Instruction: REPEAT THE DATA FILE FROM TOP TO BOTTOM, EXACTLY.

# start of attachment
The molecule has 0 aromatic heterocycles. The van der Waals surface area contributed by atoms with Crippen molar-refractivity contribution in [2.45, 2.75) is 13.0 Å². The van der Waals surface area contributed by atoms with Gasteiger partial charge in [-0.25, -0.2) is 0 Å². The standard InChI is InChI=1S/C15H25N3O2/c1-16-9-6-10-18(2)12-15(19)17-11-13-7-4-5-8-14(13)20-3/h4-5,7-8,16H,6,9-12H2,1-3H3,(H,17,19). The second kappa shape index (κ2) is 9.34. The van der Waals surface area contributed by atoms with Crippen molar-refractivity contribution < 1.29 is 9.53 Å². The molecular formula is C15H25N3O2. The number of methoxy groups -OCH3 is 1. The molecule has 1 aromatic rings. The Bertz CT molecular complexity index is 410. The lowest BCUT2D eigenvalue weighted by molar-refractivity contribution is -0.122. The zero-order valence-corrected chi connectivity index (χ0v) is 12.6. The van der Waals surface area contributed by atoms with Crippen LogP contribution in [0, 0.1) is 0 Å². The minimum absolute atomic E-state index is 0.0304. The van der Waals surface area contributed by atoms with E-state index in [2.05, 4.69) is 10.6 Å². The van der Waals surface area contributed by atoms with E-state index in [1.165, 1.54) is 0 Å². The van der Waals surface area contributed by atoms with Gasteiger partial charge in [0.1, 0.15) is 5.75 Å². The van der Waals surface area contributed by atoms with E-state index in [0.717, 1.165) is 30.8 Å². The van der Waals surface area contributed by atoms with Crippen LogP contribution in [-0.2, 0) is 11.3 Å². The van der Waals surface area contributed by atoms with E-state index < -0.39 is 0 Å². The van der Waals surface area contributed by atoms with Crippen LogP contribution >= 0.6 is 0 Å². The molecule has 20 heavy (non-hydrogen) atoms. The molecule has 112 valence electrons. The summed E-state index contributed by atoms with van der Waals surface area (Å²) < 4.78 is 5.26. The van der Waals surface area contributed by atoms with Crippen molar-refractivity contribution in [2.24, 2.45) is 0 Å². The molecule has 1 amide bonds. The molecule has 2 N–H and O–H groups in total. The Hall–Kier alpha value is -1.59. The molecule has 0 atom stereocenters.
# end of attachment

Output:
The molecule has 0 aromatic heterocycles. The van der Waals surface area contributed by atoms with Crippen molar-refractivity contribution in [2.45, 2.75) is 13.0 Å². The van der Waals surface area contributed by atoms with Gasteiger partial charge in [-0.25, -0.2) is 0 Å². The standard InChI is InChI=1S/C15H25N3O2/c1-16-9-6-10-18(2)12-15(19)17-11-13-7-4-5-8-14(13)20-3/h4-5,7-8,16H,6,9-12H2,1-3H3,(H,17,19). The second kappa shape index (κ2) is 9.34. The van der Waals surface area contributed by atoms with Crippen molar-refractivity contribution < 1.29 is 9.53 Å². The molecular formula is C15H25N3O2. The number of methoxy groups -OCH3 is 1. The molecule has 1 aromatic rings. The Bertz CT molecular complexity index is 410. The lowest BCUT2D eigenvalue weighted by molar-refractivity contribution is -0.122. The zero-order valence-corrected chi connectivity index (χ0v) is 12.6. The van der Waals surface area contributed by atoms with Crippen LogP contribution in [0, 0.1) is 0 Å². The minimum absolute atomic E-state index is 0.0304. The van der Waals surface area contributed by atoms with E-state index in [2.05, 4.69) is 10.6 Å². The van der Waals surface area contributed by atoms with E-state index in [1.165, 1.54) is 0 Å². The van der Waals surface area contributed by atoms with Gasteiger partial charge in [0.1, 0.15) is 5.75 Å². The van der Waals surface area contributed by atoms with E-state index in [0.717, 1.165) is 30.8 Å². The van der Waals surface area contributed by atoms with Crippen LogP contribution in [-0.2, 0) is 11.3 Å². The van der Waals surface area contributed by atoms with E-state index < -0.39 is 0 Å². The van der Waals surface area contributed by atoms with Crippen LogP contribution >= 0.6 is 0 Å². The molecule has 20 heavy (non-hydrogen) atoms. The molecule has 112 valence electrons. The summed E-state index contributed by atoms with van der Waals surface area (Å²) < 4.78 is 5.26. The van der Waals surface area contributed by atoms with Crippen molar-refractivity contribution in [2.24, 2.45) is 0 Å². The molecule has 1 amide bonds. The molecule has 2 N–H and O–H groups in total. The Hall–Kier alpha value is -1.59. The molecule has 0 atom stereocenters.